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Cardiac Procedures in the Resuscitated Comatose Patient

With some of the latest literature, the recommendation has been to transfer patients with STEMI post resuscitation if they are responsive. This latest article from the Journal of the American College of Cardiology just published this gem that talks about what we do if they are still comatose!

This algorithm starts pre-hospitally. Return of circulation occurs and we transport to the nearest hospital. Within 10 minutes, the physician is to have a 12-lead ECG done and initiate mild therapeutic hypothermia (like the studies suggest, avoiding fever is the goal).

So, now we see the massive STEMI. As the previous literature suggests, we push these guys for emergent angiography and PCI should the patient not have unfavourable conditions. Nothing changes here.

What about those patients  that the physician finds that is non-STEMI?

They introduce the “ACT” abbreviation. Essentially, Assess for unfavourable resuscitation features. Consult with cardiology and intensive care.  Transport to cath lab once the decision has been made for angiography.

What is an unfavourable feature you might ask? Well, they include the following:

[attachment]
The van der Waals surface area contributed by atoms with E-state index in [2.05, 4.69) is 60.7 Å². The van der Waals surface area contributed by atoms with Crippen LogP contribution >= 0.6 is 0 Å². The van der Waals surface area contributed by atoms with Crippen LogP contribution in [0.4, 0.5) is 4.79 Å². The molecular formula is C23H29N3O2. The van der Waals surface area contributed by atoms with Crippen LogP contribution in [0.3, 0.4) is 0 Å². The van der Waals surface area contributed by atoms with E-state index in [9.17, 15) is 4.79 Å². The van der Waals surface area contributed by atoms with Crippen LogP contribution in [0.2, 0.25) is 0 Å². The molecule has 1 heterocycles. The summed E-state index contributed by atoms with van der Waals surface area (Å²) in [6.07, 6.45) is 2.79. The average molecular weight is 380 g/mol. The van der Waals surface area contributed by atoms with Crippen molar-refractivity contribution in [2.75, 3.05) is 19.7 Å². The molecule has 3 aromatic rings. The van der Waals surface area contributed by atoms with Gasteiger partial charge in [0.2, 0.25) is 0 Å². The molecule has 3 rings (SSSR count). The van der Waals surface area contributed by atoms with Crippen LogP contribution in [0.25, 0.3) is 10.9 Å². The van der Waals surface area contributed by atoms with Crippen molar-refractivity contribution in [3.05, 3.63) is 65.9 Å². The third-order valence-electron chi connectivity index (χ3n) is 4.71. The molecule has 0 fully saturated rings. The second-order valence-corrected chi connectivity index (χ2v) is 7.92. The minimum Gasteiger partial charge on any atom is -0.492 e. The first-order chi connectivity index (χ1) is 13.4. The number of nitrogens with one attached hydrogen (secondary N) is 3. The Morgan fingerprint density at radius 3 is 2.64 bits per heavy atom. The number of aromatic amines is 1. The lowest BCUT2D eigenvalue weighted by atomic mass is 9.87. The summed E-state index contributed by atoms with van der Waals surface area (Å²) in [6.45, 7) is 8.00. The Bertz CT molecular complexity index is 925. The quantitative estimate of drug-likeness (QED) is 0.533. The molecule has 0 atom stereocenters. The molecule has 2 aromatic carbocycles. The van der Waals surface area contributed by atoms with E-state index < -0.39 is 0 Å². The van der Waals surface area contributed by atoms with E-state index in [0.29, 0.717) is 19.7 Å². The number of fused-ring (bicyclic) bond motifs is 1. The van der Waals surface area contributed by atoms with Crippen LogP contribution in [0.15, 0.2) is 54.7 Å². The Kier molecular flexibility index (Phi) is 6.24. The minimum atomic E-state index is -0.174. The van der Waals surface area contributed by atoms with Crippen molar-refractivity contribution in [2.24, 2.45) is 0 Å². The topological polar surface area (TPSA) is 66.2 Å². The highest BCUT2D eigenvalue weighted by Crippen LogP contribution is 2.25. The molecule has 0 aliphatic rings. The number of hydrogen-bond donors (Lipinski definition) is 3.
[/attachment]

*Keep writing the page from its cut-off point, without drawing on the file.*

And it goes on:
• Unwitnessed arrest
  • Initial rhythm: Non-VF
  • No bystander CPR
  • >30 min to ROSC
  • Ongoing CPR
  • pH <7.2
  • Lactate >7
  • Age >85
  • End stage renal disease
  • Noncardiac causes (e.g.,traumatic arrest)

(Rab et al. 2015, p. 64)

With multiple unfavourable features, the patient should be considered for individualised care. Those who are deemed suitable should be sent for early angiogram and PCI.

We may start to see this coming into play within your local ED. What are your local policies and procedures involving this?

As practitioners, remember the value of your history. We can relay important information, such as down time, bystander CPR, initial rhythm and so on.

“Successfully resuscitated comatose patients represent a heterogeneous population with a baseline survival rate of only 25%. With hypothermia and PCI, survival improves to 60%, with favorable neurological outcomes achieved in 86% of survivors” (Rab et al. 2015, p. 63)

Rab, T., Kern, K., Tamis-Holland, J., Henry, T., McDaniel, M., & Dickert, N. et al. (2015). Cardiac Arrest. Journal Of The American College Of Cardiology, 66(1), 62-73. doi:10.1016/j.jacc.2015.05.009

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Should we be cooling kids?

Post arrest hypothermia study says no!

The debate has been happening for a while now! Do we actively cool or not? Well, many guidelines have us pushing our patients for that deep hypothermia to below 33 degrees. Nielson in 2013, found that patient outcomes did not change with the maintaining normothermia when compaired to hypothermia.

So fever is bad, and we ultimately need to avoid it.

While the debate continues with adults, there has been little evidence with pediatrics surrounding this.

Until now!

In an article published in the New England Journal of Medicine, Moler et al (2015) find that “in comatose children who survived out-of-hospital cardiac arrest, therapeutic hypothermia, as compared with therapeutic normothermia, did not confer a significant benefit in survival with a good functional outcome at 1 year”.

Here is a link to the abstract